Among the various types of disc herniation, the dorsal one caused by movements of rotation or torsion is certainly among the less frequent causes of pain and back pain – explains Dr. Lara Castagnetti, osteopath and specialist in Physical Medicine and Rehabilitation at Humanitas. – Dorsal hernia can occur especially when the torsions require intense chest-level exertion, as in some types of weight exercises in the gym. In this case, the last vertebrae of the dorsal area are affected, with consequences that could be complex, since the spinal cord and the nerve roots are located in this part of the vertebral column.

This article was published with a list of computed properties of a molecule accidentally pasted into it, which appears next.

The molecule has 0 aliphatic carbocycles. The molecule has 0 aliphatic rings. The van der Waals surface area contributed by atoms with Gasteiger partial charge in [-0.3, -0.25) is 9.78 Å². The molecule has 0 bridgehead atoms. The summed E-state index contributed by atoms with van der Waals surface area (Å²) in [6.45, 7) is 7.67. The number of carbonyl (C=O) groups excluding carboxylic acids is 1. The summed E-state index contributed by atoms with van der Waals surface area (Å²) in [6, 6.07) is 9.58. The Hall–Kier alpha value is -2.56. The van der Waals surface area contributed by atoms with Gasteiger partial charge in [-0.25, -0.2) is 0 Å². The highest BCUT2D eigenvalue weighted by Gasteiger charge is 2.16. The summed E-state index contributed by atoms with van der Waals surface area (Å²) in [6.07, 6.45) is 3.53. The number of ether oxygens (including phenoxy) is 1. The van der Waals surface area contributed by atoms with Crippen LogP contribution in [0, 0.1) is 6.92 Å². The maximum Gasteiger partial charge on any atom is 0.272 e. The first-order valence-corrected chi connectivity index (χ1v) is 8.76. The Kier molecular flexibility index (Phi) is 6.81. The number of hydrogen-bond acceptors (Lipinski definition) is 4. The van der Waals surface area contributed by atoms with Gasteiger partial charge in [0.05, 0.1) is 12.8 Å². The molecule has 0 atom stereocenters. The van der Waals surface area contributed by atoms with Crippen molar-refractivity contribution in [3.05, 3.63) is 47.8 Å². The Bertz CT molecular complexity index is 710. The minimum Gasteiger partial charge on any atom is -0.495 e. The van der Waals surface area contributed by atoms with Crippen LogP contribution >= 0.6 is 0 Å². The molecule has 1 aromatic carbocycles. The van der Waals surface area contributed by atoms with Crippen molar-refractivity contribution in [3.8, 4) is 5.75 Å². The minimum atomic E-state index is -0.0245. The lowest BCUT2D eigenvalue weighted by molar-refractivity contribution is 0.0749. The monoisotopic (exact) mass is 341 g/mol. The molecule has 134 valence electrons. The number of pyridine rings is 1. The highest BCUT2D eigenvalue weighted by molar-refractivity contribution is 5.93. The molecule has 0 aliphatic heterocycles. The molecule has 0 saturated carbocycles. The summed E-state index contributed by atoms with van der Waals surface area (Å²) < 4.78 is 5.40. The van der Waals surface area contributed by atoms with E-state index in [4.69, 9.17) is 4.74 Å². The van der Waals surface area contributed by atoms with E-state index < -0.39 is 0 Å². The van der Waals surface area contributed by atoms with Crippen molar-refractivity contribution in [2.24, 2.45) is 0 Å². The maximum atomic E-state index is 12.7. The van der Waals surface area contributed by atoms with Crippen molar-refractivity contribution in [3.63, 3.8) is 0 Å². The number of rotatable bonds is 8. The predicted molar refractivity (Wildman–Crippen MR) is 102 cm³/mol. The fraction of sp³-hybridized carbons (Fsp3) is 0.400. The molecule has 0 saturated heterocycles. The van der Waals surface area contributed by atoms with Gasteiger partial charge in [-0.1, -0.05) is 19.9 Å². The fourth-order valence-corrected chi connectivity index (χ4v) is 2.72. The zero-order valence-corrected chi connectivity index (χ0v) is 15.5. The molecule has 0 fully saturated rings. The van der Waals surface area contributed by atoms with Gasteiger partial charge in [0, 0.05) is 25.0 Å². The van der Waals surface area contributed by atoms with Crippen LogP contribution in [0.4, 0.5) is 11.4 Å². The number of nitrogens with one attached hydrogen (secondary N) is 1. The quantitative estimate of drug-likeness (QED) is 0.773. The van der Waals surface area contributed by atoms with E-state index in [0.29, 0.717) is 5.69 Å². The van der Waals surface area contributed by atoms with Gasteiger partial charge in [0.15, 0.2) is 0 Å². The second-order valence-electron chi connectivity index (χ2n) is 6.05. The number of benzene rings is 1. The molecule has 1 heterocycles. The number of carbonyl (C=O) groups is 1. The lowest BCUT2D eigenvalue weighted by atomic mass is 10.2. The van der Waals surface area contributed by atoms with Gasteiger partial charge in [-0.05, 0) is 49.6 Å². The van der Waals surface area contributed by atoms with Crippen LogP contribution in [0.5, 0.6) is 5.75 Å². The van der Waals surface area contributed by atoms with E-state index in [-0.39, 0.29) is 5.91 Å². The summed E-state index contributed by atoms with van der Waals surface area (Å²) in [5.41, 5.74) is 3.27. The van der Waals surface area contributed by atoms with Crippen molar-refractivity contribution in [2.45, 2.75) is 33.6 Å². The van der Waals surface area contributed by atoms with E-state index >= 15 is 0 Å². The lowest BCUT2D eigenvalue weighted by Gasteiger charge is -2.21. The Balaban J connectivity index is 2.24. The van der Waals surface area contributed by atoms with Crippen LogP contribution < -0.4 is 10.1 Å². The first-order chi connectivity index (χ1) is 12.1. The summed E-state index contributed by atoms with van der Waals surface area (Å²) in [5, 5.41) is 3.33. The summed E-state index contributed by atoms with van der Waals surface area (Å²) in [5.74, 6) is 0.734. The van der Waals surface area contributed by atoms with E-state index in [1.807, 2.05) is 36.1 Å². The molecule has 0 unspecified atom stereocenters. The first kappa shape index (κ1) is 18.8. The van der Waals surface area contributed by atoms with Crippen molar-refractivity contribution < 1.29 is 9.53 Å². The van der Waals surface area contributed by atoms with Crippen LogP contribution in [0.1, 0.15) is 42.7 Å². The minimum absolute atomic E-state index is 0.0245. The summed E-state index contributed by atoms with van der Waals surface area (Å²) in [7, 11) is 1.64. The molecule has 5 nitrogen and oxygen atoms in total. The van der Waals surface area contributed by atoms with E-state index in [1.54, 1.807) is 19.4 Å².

The cervical and sacral hernia, on the other hand, are the most common, often due to sedentariness and incorrect postures that favor the herniation of one of the intervertebral discs, with consequent backache. Imagining the discs as bearings between two rigid structures, i.e. the vertebrae, it may happen that the disc is worn out faster and then you get to the herniation, or the leakage of the nucleus contained within the intervertebral disc. Besides bad postures, even the altered gait due to dysmetry, i.e. the different length of the legs, or because the weight is loaded on the outside of the foot, can be a danger for the integrity of the intervertebral discs; in this case, however, it is the lumbar area and not the dorsal area, which is affected by the dysmetry, especially the area between the fifth lumbar vertebra and the first sacral one.